Most entrepreneurships start as a solo operation, which can be a long, difficult, and lonely journey at times. But eventually, a business must sink or swim, which means growth or failure. That’s when it’s time to hire extra help, to prepare for a scale-up.
As an entrepreneur, it’s one of the most difficult steps of running a successful business. You’re essentially handing over the reins, so you need to take a measured risk. Who can you trust? How do you find reliable and hard-working employees? What else do you need to know?
1. Prepare for a Workforce
Before you can even begin your search, there are some things you’ll need to square away. Local and federal regulations, for example, may dictate that you have documented payroll policies, workplace safety guidelines, and even diversity policies in place.
If it’s not something you want to get involved with, or you’re uncomfortable with the idea, then the first employee you hire should be an HR expert.
The United States Department of Labor has an extensive guide on the major laws you’ll need to know and follow. From wages and benefits to fair standards for protected minorities, including veterans.
2. Research the Ideal Candidates
Most likely, you will be finding a stand-in for yourself, to handle the duties you’ve been conducting for months or even years up to this point. That means you should hire employees that are as smart and skilled as you, or better if you can help it.
You’re not bringing on employees to micro-manage them and steal time away from your other responsibilities, you’re doing it so you can delegate as much work as possible. That means hiring people you know you can trust. What kind of skills and traits are necessary for the job? What kind of experience should those employees have? Are you looking for someone with a degree, and in what field?
If you need help establishing a baseline you can look at some competitors and other businesses in the field. What kind of professionals do they hire? What requirements and experience do they look for? Bear in mind, you want to do better so it’s okay to increase your standards if you think it will help.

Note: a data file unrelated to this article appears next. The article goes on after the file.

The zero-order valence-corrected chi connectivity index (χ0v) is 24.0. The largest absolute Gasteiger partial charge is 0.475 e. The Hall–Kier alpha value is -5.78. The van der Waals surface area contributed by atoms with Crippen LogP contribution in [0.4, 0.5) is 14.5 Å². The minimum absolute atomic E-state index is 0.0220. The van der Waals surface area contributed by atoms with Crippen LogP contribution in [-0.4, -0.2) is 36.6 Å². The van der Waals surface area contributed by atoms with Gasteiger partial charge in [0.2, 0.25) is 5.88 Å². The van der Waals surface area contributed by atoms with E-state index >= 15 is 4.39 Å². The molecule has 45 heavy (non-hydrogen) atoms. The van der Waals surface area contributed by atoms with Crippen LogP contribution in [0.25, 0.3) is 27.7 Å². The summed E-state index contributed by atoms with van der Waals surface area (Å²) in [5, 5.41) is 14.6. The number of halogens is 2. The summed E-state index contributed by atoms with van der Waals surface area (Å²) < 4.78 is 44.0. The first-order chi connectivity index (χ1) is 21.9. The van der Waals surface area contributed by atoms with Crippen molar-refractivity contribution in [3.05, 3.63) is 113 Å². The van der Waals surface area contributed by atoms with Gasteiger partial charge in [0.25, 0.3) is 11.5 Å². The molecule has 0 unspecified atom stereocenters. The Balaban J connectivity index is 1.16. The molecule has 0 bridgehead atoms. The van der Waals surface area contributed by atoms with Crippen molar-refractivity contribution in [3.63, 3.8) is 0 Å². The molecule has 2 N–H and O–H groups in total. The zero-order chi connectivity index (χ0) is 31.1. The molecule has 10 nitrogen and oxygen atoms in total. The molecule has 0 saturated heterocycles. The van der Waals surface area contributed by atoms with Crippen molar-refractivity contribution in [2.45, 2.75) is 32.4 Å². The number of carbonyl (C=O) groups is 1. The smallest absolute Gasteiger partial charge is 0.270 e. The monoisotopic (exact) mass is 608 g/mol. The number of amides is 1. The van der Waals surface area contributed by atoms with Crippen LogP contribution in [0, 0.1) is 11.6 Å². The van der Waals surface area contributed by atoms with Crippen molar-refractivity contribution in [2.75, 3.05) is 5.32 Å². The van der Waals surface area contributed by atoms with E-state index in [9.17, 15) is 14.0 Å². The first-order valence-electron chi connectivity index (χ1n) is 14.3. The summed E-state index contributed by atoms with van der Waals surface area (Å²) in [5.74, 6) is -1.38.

3. Create the Workplace
Up until now, it’s probably just been you, or maybe a couple of others. Accommodating new employees means expanding the workplace, and outfitting it with the necessary equipment. How many new desks or workstations will you need to install? Are there any new computers or technologies you need to order? Where will those new employees be working?
With the recent pandemic, many businesses have shifted to remote operations, allowing employees to work from a home office or off-site location. Even before COVID, however, the number of remote workers grew by 173% between 2005 to 2018. It shows that it’s a viable strategy within certain industries, and could be something to consider for your business.
Before onboarding new candidates, consider where they will be working, and whether or not you need new supplies, a bigger space, or a unique configuration to preserve their productivity.
4. Understand the Classifications: Contract vs. Freelance vs. Traditional